C. difficile vaccine proves safe, 100 percent effective in animal models

An experimental vaccine protected 100 percent of animal models against the highly infectious and virulent bacterium, Clostridium difficile, which causes an intestinal disease that kills approximately 30,000 Americans annually. The research is published ahead of print in Infection and Immunity.

In the study, the vaccine protected the mice and non-human primates against the purified toxins produced by C. difficile, as well as from an orogastric spore infection, a laboratory model that mimics the human disease, after only two immunizations.

"Animals that received two immunizations did not get sick or show signs of C. difficile-associated disease," says corresponding author Michele Kutzler, of Drexel University College of Medicine, Philadelphia.

"While our research was conducted in animal models, the results are very translatable to the clinic," says Kutzler. "In some cases, patients who acquire C. difficile can develop serious complications including severe diarrhea, toxic megacolon, bowel perforation, multi-organ failure, and death. Once fully developed, our DNA vaccine could prevent the deadly effects of C. difficile infection when administered to hospital patients at risk of acquiring C. difficile."

The protection following just two immunizations is especially important since the time window in humans between colonization with C. difficile and the onset of disease symptoms can be a mere 10-14 days, says Kutzler.

The vaccine protects against the bacterial toxins by mustering anti-toxin neutralizing antibodies, says Kutzler.

The cost of fighting the half million C. difficile infections that occur annually in the US is estimated to be nearly $10 billion, most of which could be saved by a successful preventive vaccine, says Kutzler. Morbidity and mortality have risen over the last decade, likely due to increased prevalence of relapsing disease, and hypervirulent strains, she adds.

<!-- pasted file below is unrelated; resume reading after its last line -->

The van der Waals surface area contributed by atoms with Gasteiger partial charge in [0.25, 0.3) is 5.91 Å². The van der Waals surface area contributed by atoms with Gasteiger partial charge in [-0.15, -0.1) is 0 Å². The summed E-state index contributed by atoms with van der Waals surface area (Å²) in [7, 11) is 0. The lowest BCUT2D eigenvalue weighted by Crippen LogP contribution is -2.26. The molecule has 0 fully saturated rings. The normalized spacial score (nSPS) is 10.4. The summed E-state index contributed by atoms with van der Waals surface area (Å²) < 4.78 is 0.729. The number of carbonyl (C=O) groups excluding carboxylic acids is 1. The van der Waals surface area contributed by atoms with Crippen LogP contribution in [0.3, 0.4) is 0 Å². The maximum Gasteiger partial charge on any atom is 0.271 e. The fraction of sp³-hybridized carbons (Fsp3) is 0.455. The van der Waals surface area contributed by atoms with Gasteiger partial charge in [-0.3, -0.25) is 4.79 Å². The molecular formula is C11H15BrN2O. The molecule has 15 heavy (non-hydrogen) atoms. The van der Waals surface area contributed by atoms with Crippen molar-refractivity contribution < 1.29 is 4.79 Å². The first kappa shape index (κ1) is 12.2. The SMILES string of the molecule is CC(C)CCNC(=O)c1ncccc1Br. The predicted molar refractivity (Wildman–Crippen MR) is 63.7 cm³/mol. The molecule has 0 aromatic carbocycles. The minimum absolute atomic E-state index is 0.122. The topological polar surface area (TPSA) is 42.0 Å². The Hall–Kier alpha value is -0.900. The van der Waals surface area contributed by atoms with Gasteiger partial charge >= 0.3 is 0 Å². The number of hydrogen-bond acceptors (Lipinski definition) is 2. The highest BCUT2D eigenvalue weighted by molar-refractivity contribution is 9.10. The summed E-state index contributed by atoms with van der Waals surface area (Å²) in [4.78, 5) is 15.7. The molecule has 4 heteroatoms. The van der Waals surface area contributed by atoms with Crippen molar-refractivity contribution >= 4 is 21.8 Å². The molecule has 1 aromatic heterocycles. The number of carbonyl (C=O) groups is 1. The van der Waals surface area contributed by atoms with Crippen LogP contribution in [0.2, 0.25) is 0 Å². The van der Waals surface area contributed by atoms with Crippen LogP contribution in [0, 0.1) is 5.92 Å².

Treating the disease is especially difficult, as the bacterial spores persist in the hospital environment, where most infections occur. There is no standard, effective treatment for recurrent disease, but a small number of experimental fecal transplants for C. difficile have had a very high success rate, with no adverse reactions.

"Since our was safe, effective after only two immunizations, and performed exceptionally well, we feel that this success warrants further studies using human patients," says Kutzler.

More information: Infection and Immunity. DOI: 10.1128/IAI.01950-14

add to favorites email to friend print save as pdf

Related Stories

Recommended for you

Liberia free of Ebola by Christmas, says president

4 hours ago

Liberia's president on Monday urged her countrymen to double their efforts to reach the government's goal of having zero new Ebola cases by Dec. 25, a target some experts have described as highly ambitious.

Madagascar working to contain plague outbreak

4 hours ago

Madagascar said Monday it is trying to contain an outbreak of plague—similar to the Black Death that swept Medieval Europe—that has killed 40 people and is spreading to the capital Antananarivo.

Developing a noninvasive test for endometriosis

4 hours ago

Researchers at UC San Francisco have identified patterns of genetic activity that can be used to diagnose endometriosis and its severity, a finding that may offer millions of women an alternative to surgery through a simple ...

User comments

Please sign in to add a comment. Registration is free, and takes less than a minute. Read more

Click here to reset your password.
Sign in to get notified via email when new comments are made.